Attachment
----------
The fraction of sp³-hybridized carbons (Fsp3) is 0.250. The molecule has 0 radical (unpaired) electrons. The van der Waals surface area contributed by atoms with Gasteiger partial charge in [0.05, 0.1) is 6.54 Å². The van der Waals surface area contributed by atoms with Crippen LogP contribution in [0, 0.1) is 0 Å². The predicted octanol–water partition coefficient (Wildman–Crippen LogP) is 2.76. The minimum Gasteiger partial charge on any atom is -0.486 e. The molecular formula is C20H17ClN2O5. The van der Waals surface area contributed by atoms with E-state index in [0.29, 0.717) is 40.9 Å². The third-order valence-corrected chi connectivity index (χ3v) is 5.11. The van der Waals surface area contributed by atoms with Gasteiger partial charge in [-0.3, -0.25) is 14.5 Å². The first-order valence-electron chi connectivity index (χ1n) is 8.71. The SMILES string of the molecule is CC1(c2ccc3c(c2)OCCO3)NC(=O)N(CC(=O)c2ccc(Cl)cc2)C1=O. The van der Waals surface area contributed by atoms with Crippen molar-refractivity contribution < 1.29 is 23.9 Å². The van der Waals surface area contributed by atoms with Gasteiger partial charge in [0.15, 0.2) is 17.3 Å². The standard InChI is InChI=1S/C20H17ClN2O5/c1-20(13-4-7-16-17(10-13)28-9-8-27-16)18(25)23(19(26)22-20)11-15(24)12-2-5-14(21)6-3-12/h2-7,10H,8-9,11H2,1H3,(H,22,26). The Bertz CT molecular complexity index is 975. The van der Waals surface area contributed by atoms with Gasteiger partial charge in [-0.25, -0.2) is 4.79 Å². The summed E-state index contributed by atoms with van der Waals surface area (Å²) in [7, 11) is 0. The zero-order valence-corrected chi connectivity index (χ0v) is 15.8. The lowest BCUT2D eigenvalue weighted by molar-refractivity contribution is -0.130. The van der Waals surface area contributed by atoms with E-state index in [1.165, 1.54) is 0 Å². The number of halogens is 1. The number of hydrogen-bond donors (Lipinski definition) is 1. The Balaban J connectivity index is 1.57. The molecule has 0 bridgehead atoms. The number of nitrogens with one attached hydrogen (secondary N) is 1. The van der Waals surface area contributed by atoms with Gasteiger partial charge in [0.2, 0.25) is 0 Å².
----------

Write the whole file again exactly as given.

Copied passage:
The fraction of sp³-hybridized carbons (Fsp3) is 0.250. The molecule has 0 radical (unpaired) electrons. The van der Waals surface area contributed by atoms with Gasteiger partial charge in [0.05, 0.1) is 6.54 Å². The van der Waals surface area contributed by atoms with Crippen LogP contribution in [0, 0.1) is 0 Å². The predicted octanol–water partition coefficient (Wildman–Crippen LogP) is 2.76. The minimum Gasteiger partial charge on any atom is -0.486 e. The molecular formula is C20H17ClN2O5. The van der Waals surface area contributed by atoms with E-state index in [0.29, 0.717) is 40.9 Å². The third-order valence-corrected chi connectivity index (χ3v) is 5.11. The van der Waals surface area contributed by atoms with Gasteiger partial charge in [-0.3, -0.25) is 14.5 Å². The first-order valence-electron chi connectivity index (χ1n) is 8.71. The SMILES string of the molecule is CC1(c2ccc3c(c2)OCCO3)NC(=O)N(CC(=O)c2ccc(Cl)cc2)C1=O. The van der Waals surface area contributed by atoms with Crippen molar-refractivity contribution < 1.29 is 23.9 Å². The van der Waals surface area contributed by atoms with Gasteiger partial charge in [0.15, 0.2) is 17.3 Å². The standard InChI is InChI=1S/C20H17ClN2O5/c1-20(13-4-7-16-17(10-13)28-9-8-27-16)18(25)23(19(26)22-20)11-15(24)12-2-5-14(21)6-3-12/h2-7,10H,8-9,11H2,1H3,(H,22,26). The Bertz CT molecular complexity index is 975. The van der Waals surface area contributed by atoms with Gasteiger partial charge in [-0.25, -0.2) is 4.79 Å². The summed E-state index contributed by atoms with van der Waals surface area (Å²) in [7, 11) is 0. The zero-order valence-corrected chi connectivity index (χ0v) is 15.8. The lowest BCUT2D eigenvalue weighted by molar-refractivity contribution is -0.130. The van der Waals surface area contributed by atoms with E-state index in [1.165, 1.54) is 0 Å². The number of halogens is 1. The number of hydrogen-bond donors (Lipinski definition) is 1. The Balaban J connectivity index is 1.57. The molecule has 0 bridgehead atoms. The number of nitrogens with one attached hydrogen (secondary N) is 1. The van der Waals surface area contributed by atoms with Gasteiger partial charge in [0.2, 0.25) is 0 Å².